Cyberfeminism resisted easy definition and, as the manifesto showed, there were multiple iterations and conflicting notions of what it was—and was not. By 1997, the movement was running into trouble. Haraway and Butler’s texts had called for the dissolution of gender and racial hierarchies, but it was increasingly clear that cyberfeminism had failed to address race at all.
What’s more, the notion that the internet could be employed as a categorically liberated space proved to be too optimistic. It was following the Cyberfeminist International in Kassel that Wilding mounted an important critique of the movement. “The Net is not a utopia of nongender,” she wrote in Where is the Feminism in Cyberfeminism. “It is already socially inscribed with regard to bodies, sex, age, economics, social class, and race.”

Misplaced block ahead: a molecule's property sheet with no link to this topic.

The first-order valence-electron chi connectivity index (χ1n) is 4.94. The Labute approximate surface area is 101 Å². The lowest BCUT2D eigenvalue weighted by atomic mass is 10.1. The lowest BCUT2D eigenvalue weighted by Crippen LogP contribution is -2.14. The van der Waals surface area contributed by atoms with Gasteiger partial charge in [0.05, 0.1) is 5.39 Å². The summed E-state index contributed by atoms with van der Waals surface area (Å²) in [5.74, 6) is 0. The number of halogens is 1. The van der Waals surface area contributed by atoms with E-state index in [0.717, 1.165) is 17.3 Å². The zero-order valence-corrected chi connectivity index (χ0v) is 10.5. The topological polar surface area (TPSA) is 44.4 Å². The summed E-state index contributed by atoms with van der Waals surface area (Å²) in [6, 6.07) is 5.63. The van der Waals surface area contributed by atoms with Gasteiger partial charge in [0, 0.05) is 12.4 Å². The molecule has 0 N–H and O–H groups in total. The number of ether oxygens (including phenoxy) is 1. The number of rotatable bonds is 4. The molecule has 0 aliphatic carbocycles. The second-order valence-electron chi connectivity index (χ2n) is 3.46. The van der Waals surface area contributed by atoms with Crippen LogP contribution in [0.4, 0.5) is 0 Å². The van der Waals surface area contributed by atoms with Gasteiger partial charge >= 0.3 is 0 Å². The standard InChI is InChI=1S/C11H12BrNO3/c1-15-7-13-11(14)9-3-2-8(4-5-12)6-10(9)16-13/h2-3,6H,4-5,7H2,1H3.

The cyberfeminists, Wilding claimed, had failed to actively interrogate the biases entrenched in cyberspace. “Being bad grrls on the internet is not by itself going to challenge the status quo,” she went on. “Cyberfeminism presents itself as inclusive, but the cyberfeminist writings assume an educated, white, upper-middle-class, English speaking, culturally sophisticated readership,” Wilding and Maria Fernandez wrote in the book Domain Errors: Cyberfeminist Practices.
The movement’s advocates may have been bold and brazen, but while purporting to move beyond hierarchal divisions, Wilding felt that they had, unwittingly, reinstated them. She extended her practice to explore the intersection of feminism with other technologies beyond the internet, such as biotechnology—the next frontier for gender discrimination. She founded subRosa, an art collective that critiqued the racial and gender biases in assisted fertility and genetic engineering.